P.E.I. to host Canadian pro soccer league season starting Aug. 13

The Canadian Premier League’s eight teams will play a shortened 2020 season in Charlottetown, league commissioner David Clanachan confirmed Wednesday.

COVID-19 safety protocols in place for 300 people arriving on Island: commissioner

The Canadian Premier League's eight teams were scheduled to start their season in April, but play was postponed due to COVID-19. (Dan Hamilton/USA TODAY Sports for CPL)

The Canadian Premier League's eight teams will play a shortened 2020 season in Charlottetown, league commissioner David Clanachan confirmed Wednesday. 

The professional league, in its second season, was supposed to begin play in April but the season was delayed because of COVID-19 restrictions.

The new shortened season, which is being dubbed the Island Games, will begin Aug. 13 at the University of Prince Edward Island.

Canadian Premier League commissioner David Clanachan says all players and staff have been tested once for coronavirus already and all results came back negative. (HO-Canadian Premier League-Darren Goldstein/The Canadian Press)

"We're going to become visitors on the Island for the better part of two months and we're much much looking forward to it," Clanachan said. The eight teams in the league are the HFX Wanderers FC (Halifax), Atlético Ottawa, York9 FC (York Region, near Toronto), Forge FC (Hamilton), Valour FC (Winnipeg), FC Edmonton, Cavalry FC (Calgary) and Pacific FC (Greater Victoria). 

The Delta Prince Edward in Charlottetown will act as home base for about 300 players and staff from the eight Canadian Premier League teams, starting in August. (Wayne Thibodeau/CBC)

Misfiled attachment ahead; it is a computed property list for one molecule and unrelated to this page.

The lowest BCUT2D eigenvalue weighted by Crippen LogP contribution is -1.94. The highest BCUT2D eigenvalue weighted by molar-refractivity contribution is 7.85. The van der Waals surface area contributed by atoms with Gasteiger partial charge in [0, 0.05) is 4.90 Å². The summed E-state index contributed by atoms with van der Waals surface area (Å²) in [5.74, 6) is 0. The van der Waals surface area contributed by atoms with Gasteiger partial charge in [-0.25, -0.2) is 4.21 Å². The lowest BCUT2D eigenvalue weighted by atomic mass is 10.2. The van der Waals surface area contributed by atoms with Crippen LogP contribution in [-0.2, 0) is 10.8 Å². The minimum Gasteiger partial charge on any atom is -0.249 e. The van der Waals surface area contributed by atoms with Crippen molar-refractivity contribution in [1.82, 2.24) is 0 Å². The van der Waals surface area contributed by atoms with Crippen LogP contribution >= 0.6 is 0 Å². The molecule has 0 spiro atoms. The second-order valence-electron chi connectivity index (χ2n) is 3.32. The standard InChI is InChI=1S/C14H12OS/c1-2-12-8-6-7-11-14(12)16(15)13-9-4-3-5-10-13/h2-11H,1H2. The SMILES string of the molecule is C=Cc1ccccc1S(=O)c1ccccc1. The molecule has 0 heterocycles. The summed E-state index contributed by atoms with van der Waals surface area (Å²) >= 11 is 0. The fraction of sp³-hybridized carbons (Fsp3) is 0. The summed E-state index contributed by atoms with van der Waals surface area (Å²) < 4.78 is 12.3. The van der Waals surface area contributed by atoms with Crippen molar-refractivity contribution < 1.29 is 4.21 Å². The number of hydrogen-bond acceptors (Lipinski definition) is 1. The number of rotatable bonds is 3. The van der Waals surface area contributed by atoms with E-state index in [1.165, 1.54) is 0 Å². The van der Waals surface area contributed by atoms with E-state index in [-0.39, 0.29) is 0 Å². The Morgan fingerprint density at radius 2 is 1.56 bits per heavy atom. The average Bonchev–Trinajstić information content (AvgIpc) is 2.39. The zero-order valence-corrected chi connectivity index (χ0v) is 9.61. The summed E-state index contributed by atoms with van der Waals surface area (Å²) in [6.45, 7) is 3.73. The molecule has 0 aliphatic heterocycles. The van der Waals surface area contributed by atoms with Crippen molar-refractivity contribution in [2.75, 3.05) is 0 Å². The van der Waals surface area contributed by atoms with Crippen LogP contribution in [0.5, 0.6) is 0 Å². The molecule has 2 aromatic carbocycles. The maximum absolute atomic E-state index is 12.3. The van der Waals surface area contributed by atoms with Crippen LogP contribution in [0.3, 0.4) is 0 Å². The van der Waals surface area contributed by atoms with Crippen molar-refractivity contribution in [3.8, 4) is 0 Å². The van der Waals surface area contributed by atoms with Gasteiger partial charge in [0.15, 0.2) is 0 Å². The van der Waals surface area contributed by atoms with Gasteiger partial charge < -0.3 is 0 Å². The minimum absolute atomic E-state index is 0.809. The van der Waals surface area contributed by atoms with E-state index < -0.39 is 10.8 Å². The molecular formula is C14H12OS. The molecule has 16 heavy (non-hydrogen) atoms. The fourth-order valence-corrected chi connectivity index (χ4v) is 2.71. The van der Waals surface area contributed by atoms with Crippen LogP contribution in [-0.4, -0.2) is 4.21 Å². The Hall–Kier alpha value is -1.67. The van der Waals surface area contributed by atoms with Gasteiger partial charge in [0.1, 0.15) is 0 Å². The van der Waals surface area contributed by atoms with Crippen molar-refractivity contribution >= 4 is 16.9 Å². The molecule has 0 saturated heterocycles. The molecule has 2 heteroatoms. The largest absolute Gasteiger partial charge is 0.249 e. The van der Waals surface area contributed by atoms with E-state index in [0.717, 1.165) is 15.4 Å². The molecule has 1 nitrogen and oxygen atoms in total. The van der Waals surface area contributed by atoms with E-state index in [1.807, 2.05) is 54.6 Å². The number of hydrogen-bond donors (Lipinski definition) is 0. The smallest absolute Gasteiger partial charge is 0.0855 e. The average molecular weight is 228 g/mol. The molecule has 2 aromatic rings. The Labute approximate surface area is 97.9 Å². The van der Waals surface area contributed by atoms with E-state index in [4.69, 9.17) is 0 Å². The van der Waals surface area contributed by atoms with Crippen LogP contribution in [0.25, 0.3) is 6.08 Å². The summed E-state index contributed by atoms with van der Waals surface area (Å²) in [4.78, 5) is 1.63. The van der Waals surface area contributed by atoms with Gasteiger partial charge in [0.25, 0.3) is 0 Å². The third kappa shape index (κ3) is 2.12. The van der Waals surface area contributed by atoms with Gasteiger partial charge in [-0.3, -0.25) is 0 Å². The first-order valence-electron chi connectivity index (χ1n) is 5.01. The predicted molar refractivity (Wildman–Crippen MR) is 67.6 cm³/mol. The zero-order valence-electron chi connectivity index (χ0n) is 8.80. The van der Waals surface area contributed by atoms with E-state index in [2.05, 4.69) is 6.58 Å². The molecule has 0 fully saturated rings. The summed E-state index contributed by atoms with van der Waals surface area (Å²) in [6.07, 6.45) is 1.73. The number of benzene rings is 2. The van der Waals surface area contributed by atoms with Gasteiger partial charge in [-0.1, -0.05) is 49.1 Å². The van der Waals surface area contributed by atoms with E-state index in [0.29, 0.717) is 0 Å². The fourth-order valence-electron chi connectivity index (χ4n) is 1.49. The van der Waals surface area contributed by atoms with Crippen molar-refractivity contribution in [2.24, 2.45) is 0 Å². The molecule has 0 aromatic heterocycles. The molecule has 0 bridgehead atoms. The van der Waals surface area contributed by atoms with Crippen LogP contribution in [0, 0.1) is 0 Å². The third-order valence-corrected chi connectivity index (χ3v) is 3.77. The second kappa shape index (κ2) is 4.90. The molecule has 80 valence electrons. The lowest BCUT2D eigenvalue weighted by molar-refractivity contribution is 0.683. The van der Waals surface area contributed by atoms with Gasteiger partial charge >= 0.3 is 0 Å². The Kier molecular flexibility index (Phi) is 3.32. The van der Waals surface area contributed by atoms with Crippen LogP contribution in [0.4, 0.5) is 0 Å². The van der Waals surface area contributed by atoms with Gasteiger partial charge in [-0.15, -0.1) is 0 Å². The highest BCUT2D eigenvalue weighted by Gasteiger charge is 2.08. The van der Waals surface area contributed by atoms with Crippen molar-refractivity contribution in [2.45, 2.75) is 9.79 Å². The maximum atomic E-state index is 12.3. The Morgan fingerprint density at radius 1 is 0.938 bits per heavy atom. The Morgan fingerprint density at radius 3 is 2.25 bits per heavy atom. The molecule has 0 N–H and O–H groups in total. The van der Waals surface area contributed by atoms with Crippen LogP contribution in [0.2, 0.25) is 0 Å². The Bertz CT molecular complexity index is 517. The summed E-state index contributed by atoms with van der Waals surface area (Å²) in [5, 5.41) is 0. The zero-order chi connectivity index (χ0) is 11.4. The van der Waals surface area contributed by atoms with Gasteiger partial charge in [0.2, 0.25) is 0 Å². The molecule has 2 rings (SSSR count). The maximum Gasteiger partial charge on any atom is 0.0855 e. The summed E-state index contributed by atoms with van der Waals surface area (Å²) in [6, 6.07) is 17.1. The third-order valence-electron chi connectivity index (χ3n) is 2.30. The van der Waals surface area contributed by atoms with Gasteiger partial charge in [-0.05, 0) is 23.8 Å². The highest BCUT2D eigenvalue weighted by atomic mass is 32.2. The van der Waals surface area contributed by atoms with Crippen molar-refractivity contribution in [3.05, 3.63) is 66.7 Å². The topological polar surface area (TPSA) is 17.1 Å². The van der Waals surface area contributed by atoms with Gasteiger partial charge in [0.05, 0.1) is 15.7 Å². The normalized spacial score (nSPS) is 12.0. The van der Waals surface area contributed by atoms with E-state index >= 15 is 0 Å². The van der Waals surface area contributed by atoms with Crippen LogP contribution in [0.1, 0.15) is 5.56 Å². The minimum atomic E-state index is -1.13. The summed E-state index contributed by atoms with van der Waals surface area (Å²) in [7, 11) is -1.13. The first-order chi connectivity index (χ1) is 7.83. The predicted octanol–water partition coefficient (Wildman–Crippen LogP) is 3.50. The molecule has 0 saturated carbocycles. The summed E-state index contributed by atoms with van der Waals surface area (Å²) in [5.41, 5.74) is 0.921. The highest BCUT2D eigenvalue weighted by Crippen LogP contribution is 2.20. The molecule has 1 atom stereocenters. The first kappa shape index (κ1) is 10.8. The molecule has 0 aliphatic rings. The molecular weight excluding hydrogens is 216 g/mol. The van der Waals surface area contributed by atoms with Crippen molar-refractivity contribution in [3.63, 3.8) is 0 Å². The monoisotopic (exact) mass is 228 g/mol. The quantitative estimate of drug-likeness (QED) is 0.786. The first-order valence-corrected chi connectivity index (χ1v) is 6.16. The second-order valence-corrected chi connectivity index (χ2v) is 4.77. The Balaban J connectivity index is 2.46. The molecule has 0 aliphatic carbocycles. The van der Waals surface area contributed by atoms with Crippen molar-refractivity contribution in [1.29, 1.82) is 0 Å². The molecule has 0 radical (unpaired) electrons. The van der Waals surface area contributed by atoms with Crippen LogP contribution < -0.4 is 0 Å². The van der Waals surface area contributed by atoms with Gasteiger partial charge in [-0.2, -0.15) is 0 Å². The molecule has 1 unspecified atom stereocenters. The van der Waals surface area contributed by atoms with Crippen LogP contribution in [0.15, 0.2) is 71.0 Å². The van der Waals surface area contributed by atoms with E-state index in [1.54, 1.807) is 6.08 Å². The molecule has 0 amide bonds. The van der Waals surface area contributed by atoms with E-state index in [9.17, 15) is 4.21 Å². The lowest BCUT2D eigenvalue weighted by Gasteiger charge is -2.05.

Players and staff, about 300 in total that include some from Europe and Mexico, are currently self-isolating in their teams' home cities, Clanachan said. 

They have been tested once for coronavirus and all results came back negative, he said.  They will be tested again before they come and twice when they arrive on P.E.I. Aug. 8, he said.

When they arrive on P.E.I., they self-isolate for five days, Clanachan said. They will be staying at the Delta Hotel in Charlottetown, one team per floor.

I'm sure [Islanders] will respect the fact that we've put a lot of work into it and we're doing it the right way.— David Clanachan, Canadian Premier League commissioner

P.E.I. has had 36 confirmed cases of COVID-19. All are considered recovered. Clanachan said he realizes Islanders may be wary about 300 people coming into the province, but said the league has put protocols in place to ensure the health and safety of Island residents and CPL staff alike.

"I think Islanders, they'll probably debate it — sometimes in the pub, sometimes in the restaurants — but I'm sure they will respect the fact that we've put a lot of work into it and we're doing it the right way."

Winner earns 2021 CONCACAF berth

The season will begin with each team playing each other once. The top four teams will advance to a second-round group phase. The top two clubs out of the group stage will then play a single match to determine the championship at a date in September to be announced later. The champion will be awarded the North Star Shield and a 2021 CONCACAF league berth.


All games will be played in a sequestered environment outside without fans.

All matches will be broadcast exclusively via the Canadian Premier League's media partner OneSoccer.

Langford, B.C., and Moncton had also been in the running to host the CPL season.

'Best place in the country' to host league: MacKay

Many local businesses, the government of P.E.I. and the City of Charlottetown lobbied to have the league come to the Island.

"We believe Prince Edward Island is the best place in the country to safely host the Canadian Premier League and we are so proud to receive this special opportunity," said P.E.I. Economic Growth, Tourism and Culture Minister Matthew MacKay in a news release. 

"In these uncertain times, we are committed to doing everything we can to stimulate our provincial economy while following the mandated public health protocols, and market our Island as a premier travel destination so that when the time is right, we can welcome visitors to Prince Edward Island."

More from CBC P.E.I.:

With files from Brian Higgins


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